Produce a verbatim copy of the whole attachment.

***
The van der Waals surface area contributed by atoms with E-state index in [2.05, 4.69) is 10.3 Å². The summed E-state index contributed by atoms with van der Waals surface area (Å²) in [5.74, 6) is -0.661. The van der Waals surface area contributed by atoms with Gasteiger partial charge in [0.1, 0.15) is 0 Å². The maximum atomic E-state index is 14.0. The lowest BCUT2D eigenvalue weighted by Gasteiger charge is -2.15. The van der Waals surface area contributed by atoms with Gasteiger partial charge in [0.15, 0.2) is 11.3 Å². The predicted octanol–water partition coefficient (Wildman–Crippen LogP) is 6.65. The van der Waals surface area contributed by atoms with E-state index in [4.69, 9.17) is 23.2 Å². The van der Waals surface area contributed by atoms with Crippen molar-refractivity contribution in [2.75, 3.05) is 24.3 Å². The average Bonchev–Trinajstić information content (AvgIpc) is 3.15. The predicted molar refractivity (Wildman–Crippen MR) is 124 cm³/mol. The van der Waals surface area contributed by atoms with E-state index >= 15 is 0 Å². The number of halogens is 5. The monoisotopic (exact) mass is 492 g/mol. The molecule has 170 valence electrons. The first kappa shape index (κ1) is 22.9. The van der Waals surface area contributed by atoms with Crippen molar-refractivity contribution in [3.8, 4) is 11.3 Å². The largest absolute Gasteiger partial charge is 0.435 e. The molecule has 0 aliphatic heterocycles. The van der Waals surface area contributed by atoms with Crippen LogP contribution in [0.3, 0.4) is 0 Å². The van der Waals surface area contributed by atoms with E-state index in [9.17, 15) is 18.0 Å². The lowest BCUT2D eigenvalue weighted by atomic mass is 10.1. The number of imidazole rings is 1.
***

The van der Waals surface area contributed by atoms with E-state index in [2.05, 4.69) is 10.3 Å². The summed E-state index contributed by atoms with van der Waals surface area (Å²) in [5.74, 6) is -0.661. The van der Waals surface area contributed by atoms with Gasteiger partial charge in [0.1, 0.15) is 0 Å². The maximum atomic E-state index is 14.0. The lowest BCUT2D eigenvalue weighted by Gasteiger charge is -2.15. The van der Waals surface area contributed by atoms with Gasteiger partial charge in [0.15, 0.2) is 11.3 Å². The predicted octanol–water partition coefficient (Wildman–Crippen LogP) is 6.65. The van der Waals surface area contributed by atoms with E-state index in [4.69, 9.17) is 23.2 Å². The van der Waals surface area contributed by atoms with Crippen molar-refractivity contribution in [2.75, 3.05) is 24.3 Å². The average Bonchev–Trinajstić information content (AvgIpc) is 3.15. The predicted molar refractivity (Wildman–Crippen MR) is 124 cm³/mol. The van der Waals surface area contributed by atoms with E-state index >= 15 is 0 Å². The number of halogens is 5. The monoisotopic (exact) mass is 492 g/mol. The molecule has 170 valence electrons. The first kappa shape index (κ1) is 22.9. The van der Waals surface area contributed by atoms with Crippen molar-refractivity contribution in [3.8, 4) is 11.3 Å². The largest absolute Gasteiger partial charge is 0.435 e. The molecule has 0 aliphatic heterocycles. The van der Waals surface area contributed by atoms with Crippen LogP contribution in [0.3, 0.4) is 0 Å². The van der Waals surface area contributed by atoms with E-state index in [9.17, 15) is 18.0 Å². The lowest BCUT2D eigenvalue weighted by atomic mass is 10.1. The number of imidazole rings is 1.